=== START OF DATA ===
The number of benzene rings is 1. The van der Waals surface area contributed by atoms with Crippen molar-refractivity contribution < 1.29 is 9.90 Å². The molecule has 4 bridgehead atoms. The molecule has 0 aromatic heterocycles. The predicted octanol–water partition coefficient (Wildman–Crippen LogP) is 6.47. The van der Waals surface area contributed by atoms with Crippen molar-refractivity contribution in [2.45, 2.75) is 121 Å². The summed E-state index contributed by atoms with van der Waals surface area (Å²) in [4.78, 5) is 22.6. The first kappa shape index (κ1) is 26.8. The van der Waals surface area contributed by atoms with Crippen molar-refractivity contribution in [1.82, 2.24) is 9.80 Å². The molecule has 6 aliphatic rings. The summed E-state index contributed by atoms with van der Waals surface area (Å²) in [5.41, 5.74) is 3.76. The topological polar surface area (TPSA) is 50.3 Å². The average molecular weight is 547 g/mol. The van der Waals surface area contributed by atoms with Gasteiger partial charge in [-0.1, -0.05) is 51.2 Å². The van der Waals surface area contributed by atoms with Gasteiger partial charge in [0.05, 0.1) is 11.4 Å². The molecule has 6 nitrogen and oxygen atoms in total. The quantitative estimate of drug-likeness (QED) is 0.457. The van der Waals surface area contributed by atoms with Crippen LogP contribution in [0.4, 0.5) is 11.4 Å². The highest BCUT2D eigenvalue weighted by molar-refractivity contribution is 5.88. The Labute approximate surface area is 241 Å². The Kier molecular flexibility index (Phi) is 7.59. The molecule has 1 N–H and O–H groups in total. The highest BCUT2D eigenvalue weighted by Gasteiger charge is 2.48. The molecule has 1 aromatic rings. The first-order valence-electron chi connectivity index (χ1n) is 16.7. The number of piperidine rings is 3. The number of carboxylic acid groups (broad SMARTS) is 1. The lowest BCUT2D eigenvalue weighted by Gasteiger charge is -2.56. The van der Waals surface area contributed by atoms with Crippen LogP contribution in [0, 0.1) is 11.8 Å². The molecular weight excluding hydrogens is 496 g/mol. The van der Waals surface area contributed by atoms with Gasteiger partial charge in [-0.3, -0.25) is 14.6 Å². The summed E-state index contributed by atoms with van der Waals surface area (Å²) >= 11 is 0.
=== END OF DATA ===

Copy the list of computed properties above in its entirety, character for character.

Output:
The number of benzene rings is 1. The van der Waals surface area contributed by atoms with Crippen molar-refractivity contribution < 1.29 is 9.90 Å². The molecule has 4 bridgehead atoms. The molecule has 0 aromatic heterocycles. The predicted octanol–water partition coefficient (Wildman–Crippen LogP) is 6.47. The van der Waals surface area contributed by atoms with Crippen molar-refractivity contribution in [2.45, 2.75) is 121 Å². The summed E-state index contributed by atoms with van der Waals surface area (Å²) in [4.78, 5) is 22.6. The first kappa shape index (κ1) is 26.8. The van der Waals surface area contributed by atoms with Crippen molar-refractivity contribution in [1.82, 2.24) is 9.80 Å². The molecule has 6 aliphatic rings. The summed E-state index contributed by atoms with van der Waals surface area (Å²) in [5.41, 5.74) is 3.76. The topological polar surface area (TPSA) is 50.3 Å². The average molecular weight is 547 g/mol. The van der Waals surface area contributed by atoms with Gasteiger partial charge in [-0.1, -0.05) is 51.2 Å². The van der Waals surface area contributed by atoms with Gasteiger partial charge in [0.05, 0.1) is 11.4 Å². The molecule has 6 nitrogen and oxygen atoms in total. The quantitative estimate of drug-likeness (QED) is 0.457. The van der Waals surface area contributed by atoms with Crippen LogP contribution in [0.4, 0.5) is 11.4 Å². The highest BCUT2D eigenvalue weighted by molar-refractivity contribution is 5.88. The Labute approximate surface area is 241 Å². The Kier molecular flexibility index (Phi) is 7.59. The molecule has 1 N–H and O–H groups in total. The highest BCUT2D eigenvalue weighted by Gasteiger charge is 2.48. The molecule has 1 aromatic rings. The first-order valence-electron chi connectivity index (χ1n) is 16.7. The number of piperidine rings is 3. The number of carboxylic acid groups (broad SMARTS) is 1. The lowest BCUT2D eigenvalue weighted by Gasteiger charge is -2.56. The van der Waals surface area contributed by atoms with Crippen LogP contribution in [0, 0.1) is 11.8 Å². The molecular weight excluding hydrogens is 496 g/mol. The van der Waals surface area contributed by atoms with Gasteiger partial charge in [-0.3, -0.25) is 14.6 Å². The summed E-state index contributed by atoms with van der Waals surface area (Å²) >= 11 is 0.